Alumni profile: Dr Greg Morgan
When I began my PhD I had a vague idea that I wanted to explore what might lie at the heart of leadership.
I took nearly 10 years to complete the study and came to realise I needed that amount of time to understand and learn what I needed to learn about the field of inquiry, the methodology and myself.
My PhD study evolved into a phenomenological and autoethnographic inquiry into who I am as a leader. (When I began I had never even heard of ‘phenomenological’ or ‘autoethnographic’.)
I must acknowledge the wisdom and empathy of my supervisor, Dr Roya Pugh, for nurturing the gradual awakening in me which I needed for completing the study; and also the flexibility of Curtin for allowing me the time and space needed for my unstructured learning to unfold.
The study led me to a much richer understanding of contemporary leadership than I would otherwise have attained. It enabled me to iteratively reflect on and inquire into my practice of leadership, the process of which had a personally transformative effect. The learning journey sparked by my PhD, and which will continue for as long as I draw breath, has also enabled me to offer leadership professional learning to colleagues across a range of sectors, culminating in my taking up a senior position with a private company engaged in developing and offering leadership programs.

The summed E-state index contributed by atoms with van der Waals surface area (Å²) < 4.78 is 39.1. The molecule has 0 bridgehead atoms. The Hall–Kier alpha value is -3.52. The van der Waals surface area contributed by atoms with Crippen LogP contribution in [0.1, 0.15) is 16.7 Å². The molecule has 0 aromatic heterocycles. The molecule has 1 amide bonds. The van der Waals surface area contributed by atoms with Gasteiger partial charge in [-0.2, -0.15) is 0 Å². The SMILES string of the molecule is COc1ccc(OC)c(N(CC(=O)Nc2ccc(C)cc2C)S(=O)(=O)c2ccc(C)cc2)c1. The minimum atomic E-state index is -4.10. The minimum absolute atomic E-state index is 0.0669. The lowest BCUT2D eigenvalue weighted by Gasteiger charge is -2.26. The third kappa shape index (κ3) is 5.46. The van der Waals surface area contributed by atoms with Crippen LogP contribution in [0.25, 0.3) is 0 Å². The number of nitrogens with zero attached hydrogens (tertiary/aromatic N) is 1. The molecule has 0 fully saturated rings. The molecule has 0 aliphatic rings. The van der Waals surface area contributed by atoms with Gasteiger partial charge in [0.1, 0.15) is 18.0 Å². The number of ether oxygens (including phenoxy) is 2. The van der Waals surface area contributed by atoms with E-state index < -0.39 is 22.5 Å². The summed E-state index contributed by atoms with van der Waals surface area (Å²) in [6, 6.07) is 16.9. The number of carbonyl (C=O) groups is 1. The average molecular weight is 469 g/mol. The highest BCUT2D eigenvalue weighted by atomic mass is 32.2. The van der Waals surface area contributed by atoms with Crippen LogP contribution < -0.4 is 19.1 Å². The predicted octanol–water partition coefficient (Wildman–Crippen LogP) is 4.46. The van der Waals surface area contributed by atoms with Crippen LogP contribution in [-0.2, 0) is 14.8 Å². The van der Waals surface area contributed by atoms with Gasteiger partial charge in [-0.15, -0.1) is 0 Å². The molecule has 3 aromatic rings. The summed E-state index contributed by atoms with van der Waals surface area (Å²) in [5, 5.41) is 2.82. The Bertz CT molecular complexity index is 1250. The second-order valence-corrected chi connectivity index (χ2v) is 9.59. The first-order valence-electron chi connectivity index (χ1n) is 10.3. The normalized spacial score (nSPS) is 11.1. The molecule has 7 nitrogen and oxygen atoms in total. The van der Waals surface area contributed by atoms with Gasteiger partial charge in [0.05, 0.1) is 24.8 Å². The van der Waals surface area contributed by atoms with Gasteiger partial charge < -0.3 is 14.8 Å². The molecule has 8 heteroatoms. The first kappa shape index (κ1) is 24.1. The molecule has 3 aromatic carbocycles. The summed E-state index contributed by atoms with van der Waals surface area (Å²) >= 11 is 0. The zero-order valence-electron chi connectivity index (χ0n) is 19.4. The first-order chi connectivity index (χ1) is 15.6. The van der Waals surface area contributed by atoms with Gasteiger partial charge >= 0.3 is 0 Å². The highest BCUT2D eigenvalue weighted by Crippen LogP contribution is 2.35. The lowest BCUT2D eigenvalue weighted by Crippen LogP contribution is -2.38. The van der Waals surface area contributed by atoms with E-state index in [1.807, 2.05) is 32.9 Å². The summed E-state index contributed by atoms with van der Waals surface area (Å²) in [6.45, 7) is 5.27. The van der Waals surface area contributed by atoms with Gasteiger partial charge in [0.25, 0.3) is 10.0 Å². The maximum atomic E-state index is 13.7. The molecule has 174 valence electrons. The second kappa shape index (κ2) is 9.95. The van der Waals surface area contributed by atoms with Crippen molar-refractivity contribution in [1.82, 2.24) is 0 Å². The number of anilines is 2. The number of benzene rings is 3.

Can you provide an overview of your career to date?
After a full career in schools, from classroom teacher to principal, the learning from my PhD had me yearning to continue my career of teaching and learning, but now with a changed focus of working more with adults about their understanding and practice of leadership.
Tell us little about your current company and role.
I am currently the Head of School for the National Excellence in School Leadership Initiative (NESLI), an arm of the Australian School of Applied Management. NESLI provides state-of-the-art live, online-face-to-face leadership programs for school leaders throughout Australia, New Zealand, the Asia-Pacific and parts of the USA.
My role is primarily around taking online leadership classes for school leaders, while also, when time allows, article writing and developing new material and programs.
What is your greatest career achievement to date?
While peer and department recognition has been affirming, my greatest achievement remains seeing the ‘Aha!’ moments in students’ eyes – formerly school students, and moreso now their teachers and principals.
Rewards and recognition:
- 2007 Australian College of Educators Quality Teaching Award
- 2015 Principals Australia Institute John Laing Professional Development Award